Australian Open: Roger Federer raring for return to Grand Slam tennis in Melbourne

One year ago, Roger Federer finished the month of January needing knee surgery, the first major surgery of the Swiss’ career. This year, the 17-time Grand Slam champion is hoping for a much better month down under as he makes his return to the ATP World Tour in Melbourne for the 2017 Australian Open.

The Swiss Maestro is seeded 17th, his lowest seeding in a Grand Slam since being unseeded at the 2001 French Open. However, as Federer described it, simply having his name in the draw makes it a good draw in his opinion.

Federer held his pre-tournament press conference on Friday, and the former world number one made it clear that he is excited to be back on the court, and he is confident in his form as he returns to the tour.

Federer: “It’s nice to see everyone again”

For many professional tennis players, traveling the world for most of the year means there are not many consistencies in day-to-day life. However, the locker room is one exception.

For the most part, players compete in many of the same tournaments week-by-week, meaning they spend a good amount of time together. While many players develop rivalries on-the-court, most also develop friendships off-the-court and in the locker room.

When asked what he missed being away from the sport, Federer did say that he missed being around everyone.

“I guess you do miss the matches at some point,” Federer said. “You miss the feeling of winning, walking onto a stadium, seeing the guys. You know, it’s like an extended family to some extent anyway. You walk around here, it’s probably the same for you. You see faces you haven’t seen in a while. It’s just nice to see everybody again.

“Plus, I have a lot of friends on the tour, you know, because I’m the returning guest for like 20 years everywhere I go,” he continued. “It feels good to see those familiar faces every single year. It’s something I couldn’t quite enjoy the last six months. That’s probably what I missed the most.”

Federer chats with his coach Severin Luthi during a practice session on Rod Laver Arena. Credit: Paul Crock/AFP/Getty Images
Federer chats with his coach Severin Luthi during a practice session on Rod Laver Arena. Credit: Paul Crock/AFP/Getty Images

Swiss Maestro has no concerns about his fitness

Perhaps one of the biggest questions entering the Australian Open is how Federer will play after so many months off the tour. He played well last week in Perth at the 2017 Hopman Cup, yet Grand Slam-level tennis is a whole different game. The world number 17 assured reporters that his rehab went great, and he’s ready to go.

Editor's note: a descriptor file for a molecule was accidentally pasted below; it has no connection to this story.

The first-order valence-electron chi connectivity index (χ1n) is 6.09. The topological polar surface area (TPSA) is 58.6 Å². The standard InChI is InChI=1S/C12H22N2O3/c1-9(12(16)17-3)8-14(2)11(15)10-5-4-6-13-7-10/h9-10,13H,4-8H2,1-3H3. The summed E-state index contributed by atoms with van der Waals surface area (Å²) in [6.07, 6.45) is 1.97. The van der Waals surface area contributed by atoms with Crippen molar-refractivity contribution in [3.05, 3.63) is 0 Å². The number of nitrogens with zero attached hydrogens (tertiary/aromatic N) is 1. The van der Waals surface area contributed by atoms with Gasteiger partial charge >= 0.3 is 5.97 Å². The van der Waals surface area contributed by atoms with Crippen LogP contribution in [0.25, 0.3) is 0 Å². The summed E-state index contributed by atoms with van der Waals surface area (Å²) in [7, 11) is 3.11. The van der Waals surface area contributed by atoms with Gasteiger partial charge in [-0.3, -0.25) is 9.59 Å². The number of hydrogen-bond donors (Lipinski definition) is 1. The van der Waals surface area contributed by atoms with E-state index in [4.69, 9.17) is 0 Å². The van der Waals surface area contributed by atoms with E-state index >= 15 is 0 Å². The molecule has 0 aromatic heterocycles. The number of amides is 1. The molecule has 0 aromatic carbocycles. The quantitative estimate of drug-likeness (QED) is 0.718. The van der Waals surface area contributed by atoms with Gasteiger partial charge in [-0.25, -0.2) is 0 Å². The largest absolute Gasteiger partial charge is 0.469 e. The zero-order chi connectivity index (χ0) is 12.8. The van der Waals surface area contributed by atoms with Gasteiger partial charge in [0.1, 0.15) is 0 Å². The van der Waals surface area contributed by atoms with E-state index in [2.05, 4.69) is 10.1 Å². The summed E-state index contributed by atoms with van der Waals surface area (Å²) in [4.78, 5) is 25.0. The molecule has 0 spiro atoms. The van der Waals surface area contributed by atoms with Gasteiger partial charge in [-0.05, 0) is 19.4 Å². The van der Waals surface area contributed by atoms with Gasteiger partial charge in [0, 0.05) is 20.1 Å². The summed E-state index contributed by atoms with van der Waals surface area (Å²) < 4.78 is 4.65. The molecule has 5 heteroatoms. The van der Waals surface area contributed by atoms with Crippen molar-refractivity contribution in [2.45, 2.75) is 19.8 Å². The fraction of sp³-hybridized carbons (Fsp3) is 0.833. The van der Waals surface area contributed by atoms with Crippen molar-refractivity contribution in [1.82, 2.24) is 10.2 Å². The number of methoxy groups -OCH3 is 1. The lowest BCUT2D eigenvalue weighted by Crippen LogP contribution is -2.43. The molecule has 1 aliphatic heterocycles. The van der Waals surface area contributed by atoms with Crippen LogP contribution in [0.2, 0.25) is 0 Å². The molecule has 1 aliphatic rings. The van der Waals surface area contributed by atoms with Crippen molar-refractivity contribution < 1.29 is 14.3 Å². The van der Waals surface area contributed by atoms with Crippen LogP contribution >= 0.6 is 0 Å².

“Yeah, it’s under control. I felt great,” Federer said. “I felt [the] Hopman Cup was great preparation. We’ll see if it was perfect or not. But conditions felt virtually identical to me. Center court in Perth was sort of similar size. Court speed felt the same. Obviously same continent, all that stuff.

“Then practice was more about just managing, maintaining, not over training, but nevertheless still play enough to get used to the conditions here again, even though it’s the same,” Federer continued. “You know how it is, you just have to put down the hours, play the sets. I did that. I was training extremely hard [in Dubai]. I don’t have to do that anymore this week, so I feel like it’s been a light week.”

One reporter asked Federer how he thought he would hold up in a four- or five-set match, as he has not had that level of match play in a while. However, the Swiss number two argued that no player has an edge, as no one plays four- or five-set matches every week.

“I guess it’s slightly the unknown. You could then argue that it’s the same for everybody,” Federer said. “We don’t play four-setters, five-setters every single week. You only play them in Davis Cup now and in Grand Slam play. I went through a year where I didn’t play any five-setters, an entire year.

“You could think that’s a good thing for longevity, but it’s not a good thing because you don’t know how it feels to play a five-setter anymore,” he continued. “Yeah, a lot of guys haven’t played four-setters or five-setters in a long time, or never in their life. From that standpoint, I don’t feel like it’s a huge advantage or disadvantage for them.

“I trained as hard as I possibly could, so I will be ready for it. I did numerous sessions where I trained over two and a half, three hours. I feel I’m ready.”

Federer will face world number 300 Jurgen Melzer on Monday in the night session of day one of the 2017 Australian Open. Credit: Scott Barbour/Getty Images
Federer will face world number 300 Jurgen Melzer on Monday in the night session of day one of the 2017 Australian Open. Credit: Scott Barbour/Getty Images

World number 17 embracing his new underdog role

For Federer, being seeded number 17 is a drastic change from what he is used to. After spending years of being the number one player in the world, Federer was asked if his mindset has changed now that he is seen as more of an underdog going into the season than a favorite to win it all down under.

“I prefer to be the favorite,” Federer admitted. “Underdog is okay. Yeah, no, it’s fine. As long as I’m healthy and I feel like I can go four, five sets, I can go many matches in a row, then I think it’s going to be fun. If I feel like I’m in pain in the matches, then obviously, it’s no fun. Then it doesn’t matter what your seeding or ranking is, it’s always the same.”

“But, no, it’s a great draw because I’m in the draw. So for me, I’m super pleased that I made it here, that I have an opportunity to win matches.”

Federer will face qualifier and former world number eight Jurgen Melzer of Austria on Monday. He is second on Rod Laver Arena in the night session. The two last played in 2011 in Monte Carlo. Federer owns a 3-1 head-to-head over the fellow 35-year-old.